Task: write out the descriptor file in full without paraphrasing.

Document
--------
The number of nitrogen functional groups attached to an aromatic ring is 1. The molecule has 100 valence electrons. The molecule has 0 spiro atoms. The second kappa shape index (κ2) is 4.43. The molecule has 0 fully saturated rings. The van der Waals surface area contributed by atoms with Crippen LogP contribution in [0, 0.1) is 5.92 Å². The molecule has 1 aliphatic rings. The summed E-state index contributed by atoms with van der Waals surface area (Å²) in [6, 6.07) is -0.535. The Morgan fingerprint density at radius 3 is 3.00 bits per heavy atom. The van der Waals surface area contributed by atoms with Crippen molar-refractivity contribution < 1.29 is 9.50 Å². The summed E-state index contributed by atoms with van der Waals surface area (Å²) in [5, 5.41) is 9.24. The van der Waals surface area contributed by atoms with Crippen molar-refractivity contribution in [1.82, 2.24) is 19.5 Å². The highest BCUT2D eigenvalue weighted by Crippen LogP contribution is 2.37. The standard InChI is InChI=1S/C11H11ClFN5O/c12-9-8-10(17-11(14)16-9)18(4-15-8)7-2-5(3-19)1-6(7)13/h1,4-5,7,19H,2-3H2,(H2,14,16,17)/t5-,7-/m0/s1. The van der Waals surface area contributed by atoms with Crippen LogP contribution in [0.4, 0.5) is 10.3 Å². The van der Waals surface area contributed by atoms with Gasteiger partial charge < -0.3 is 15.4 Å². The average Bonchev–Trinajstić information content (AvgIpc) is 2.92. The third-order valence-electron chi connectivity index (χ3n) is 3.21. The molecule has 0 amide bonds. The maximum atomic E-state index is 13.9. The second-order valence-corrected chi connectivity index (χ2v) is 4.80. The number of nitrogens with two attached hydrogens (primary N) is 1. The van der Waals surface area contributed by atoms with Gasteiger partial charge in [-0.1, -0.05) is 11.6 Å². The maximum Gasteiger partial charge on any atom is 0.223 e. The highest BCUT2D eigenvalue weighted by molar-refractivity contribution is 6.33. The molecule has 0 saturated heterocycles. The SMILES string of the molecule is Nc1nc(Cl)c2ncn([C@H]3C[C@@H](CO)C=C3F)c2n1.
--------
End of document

The number of nitrogen functional groups attached to an aromatic ring is 1. The molecule has 100 valence electrons. The molecule has 0 spiro atoms. The second kappa shape index (κ2) is 4.43. The molecule has 0 fully saturated rings. The van der Waals surface area contributed by atoms with Crippen LogP contribution in [0, 0.1) is 5.92 Å². The molecule has 1 aliphatic rings. The summed E-state index contributed by atoms with van der Waals surface area (Å²) in [6, 6.07) is -0.535. The Morgan fingerprint density at radius 3 is 3.00 bits per heavy atom. The van der Waals surface area contributed by atoms with Crippen molar-refractivity contribution < 1.29 is 9.50 Å². The summed E-state index contributed by atoms with van der Waals surface area (Å²) in [5, 5.41) is 9.24. The van der Waals surface area contributed by atoms with Crippen molar-refractivity contribution in [1.82, 2.24) is 19.5 Å². The highest BCUT2D eigenvalue weighted by Crippen LogP contribution is 2.37. The standard InChI is InChI=1S/C11H11ClFN5O/c12-9-8-10(17-11(14)16-9)18(4-15-8)7-2-5(3-19)1-6(7)13/h1,4-5,7,19H,2-3H2,(H2,14,16,17)/t5-,7-/m0/s1. The van der Waals surface area contributed by atoms with Crippen LogP contribution in [0.4, 0.5) is 10.3 Å². The van der Waals surface area contributed by atoms with Gasteiger partial charge < -0.3 is 15.4 Å². The average Bonchev–Trinajstić information content (AvgIpc) is 2.92. The third-order valence-electron chi connectivity index (χ3n) is 3.21. The molecule has 0 amide bonds. The maximum atomic E-state index is 13.9. The second-order valence-corrected chi connectivity index (χ2v) is 4.80. The number of nitrogens with two attached hydrogens (primary N) is 1. The van der Waals surface area contributed by atoms with Gasteiger partial charge in [-0.1, -0.05) is 11.6 Å². The maximum Gasteiger partial charge on any atom is 0.223 e. The highest BCUT2D eigenvalue weighted by molar-refractivity contribution is 6.33. The molecule has 0 saturated heterocycles. The SMILES string of the molecule is Nc1nc(Cl)c2ncn([C@H]3C[C@@H](CO)C=C3F)c2n1.